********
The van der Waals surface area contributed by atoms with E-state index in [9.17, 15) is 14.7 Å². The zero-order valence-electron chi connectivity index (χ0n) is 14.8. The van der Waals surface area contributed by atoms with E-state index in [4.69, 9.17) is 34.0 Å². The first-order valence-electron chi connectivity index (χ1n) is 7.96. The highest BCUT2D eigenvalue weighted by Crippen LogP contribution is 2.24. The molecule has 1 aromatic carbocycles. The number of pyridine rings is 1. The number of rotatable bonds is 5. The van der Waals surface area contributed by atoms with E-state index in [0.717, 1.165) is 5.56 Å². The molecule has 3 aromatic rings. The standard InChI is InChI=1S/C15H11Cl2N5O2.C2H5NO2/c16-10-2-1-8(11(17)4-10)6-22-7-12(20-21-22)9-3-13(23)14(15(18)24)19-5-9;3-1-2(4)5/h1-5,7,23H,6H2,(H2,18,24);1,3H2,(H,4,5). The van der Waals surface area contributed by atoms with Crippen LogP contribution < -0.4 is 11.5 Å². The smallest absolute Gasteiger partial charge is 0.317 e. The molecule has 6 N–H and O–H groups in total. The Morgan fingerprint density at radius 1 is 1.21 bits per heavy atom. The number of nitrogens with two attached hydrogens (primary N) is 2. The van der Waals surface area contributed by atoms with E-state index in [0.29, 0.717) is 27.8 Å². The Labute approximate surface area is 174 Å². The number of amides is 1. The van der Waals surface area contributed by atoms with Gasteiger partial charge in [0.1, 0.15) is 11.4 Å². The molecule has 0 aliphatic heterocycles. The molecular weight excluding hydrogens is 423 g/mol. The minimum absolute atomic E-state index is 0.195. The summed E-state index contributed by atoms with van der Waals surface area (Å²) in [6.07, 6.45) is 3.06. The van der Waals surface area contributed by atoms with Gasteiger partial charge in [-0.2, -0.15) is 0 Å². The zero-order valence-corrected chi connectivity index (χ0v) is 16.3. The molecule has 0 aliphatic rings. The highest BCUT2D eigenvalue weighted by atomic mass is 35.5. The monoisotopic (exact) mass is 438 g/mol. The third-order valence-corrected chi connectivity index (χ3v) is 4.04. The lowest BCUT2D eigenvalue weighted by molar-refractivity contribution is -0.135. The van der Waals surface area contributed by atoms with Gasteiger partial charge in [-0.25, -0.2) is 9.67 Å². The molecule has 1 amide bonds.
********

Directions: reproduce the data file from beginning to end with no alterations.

The van der Waals surface area contributed by atoms with E-state index in [9.17, 15) is 14.7 Å². The zero-order valence-electron chi connectivity index (χ0n) is 14.8. The van der Waals surface area contributed by atoms with E-state index in [4.69, 9.17) is 34.0 Å². The first-order valence-electron chi connectivity index (χ1n) is 7.96. The highest BCUT2D eigenvalue weighted by Crippen LogP contribution is 2.24. The molecule has 1 aromatic carbocycles. The number of pyridine rings is 1. The number of rotatable bonds is 5. The van der Waals surface area contributed by atoms with E-state index in [0.717, 1.165) is 5.56 Å². The molecule has 3 aromatic rings. The standard InChI is InChI=1S/C15H11Cl2N5O2.C2H5NO2/c16-10-2-1-8(11(17)4-10)6-22-7-12(20-21-22)9-3-13(23)14(15(18)24)19-5-9;3-1-2(4)5/h1-5,7,23H,6H2,(H2,18,24);1,3H2,(H,4,5). The van der Waals surface area contributed by atoms with Crippen LogP contribution < -0.4 is 11.5 Å². The smallest absolute Gasteiger partial charge is 0.317 e. The molecule has 6 N–H and O–H groups in total. The Morgan fingerprint density at radius 1 is 1.21 bits per heavy atom. The number of nitrogens with two attached hydrogens (primary N) is 2. The van der Waals surface area contributed by atoms with E-state index in [0.29, 0.717) is 27.8 Å². The Labute approximate surface area is 174 Å². The number of amides is 1. The van der Waals surface area contributed by atoms with Gasteiger partial charge in [0.1, 0.15) is 11.4 Å². The molecule has 0 aliphatic heterocycles. The molecular weight excluding hydrogens is 423 g/mol. The minimum absolute atomic E-state index is 0.195. The summed E-state index contributed by atoms with van der Waals surface area (Å²) in [6.07, 6.45) is 3.06. The van der Waals surface area contributed by atoms with Gasteiger partial charge in [-0.2, -0.15) is 0 Å². The zero-order valence-corrected chi connectivity index (χ0v) is 16.3. The molecule has 0 aliphatic rings. The highest BCUT2D eigenvalue weighted by atomic mass is 35.5. The monoisotopic (exact) mass is 438 g/mol. The third-order valence-corrected chi connectivity index (χ3v) is 4.04. The lowest BCUT2D eigenvalue weighted by molar-refractivity contribution is -0.135. The van der Waals surface area contributed by atoms with Gasteiger partial charge in [-0.25, -0.2) is 9.67 Å². The molecule has 1 amide bonds.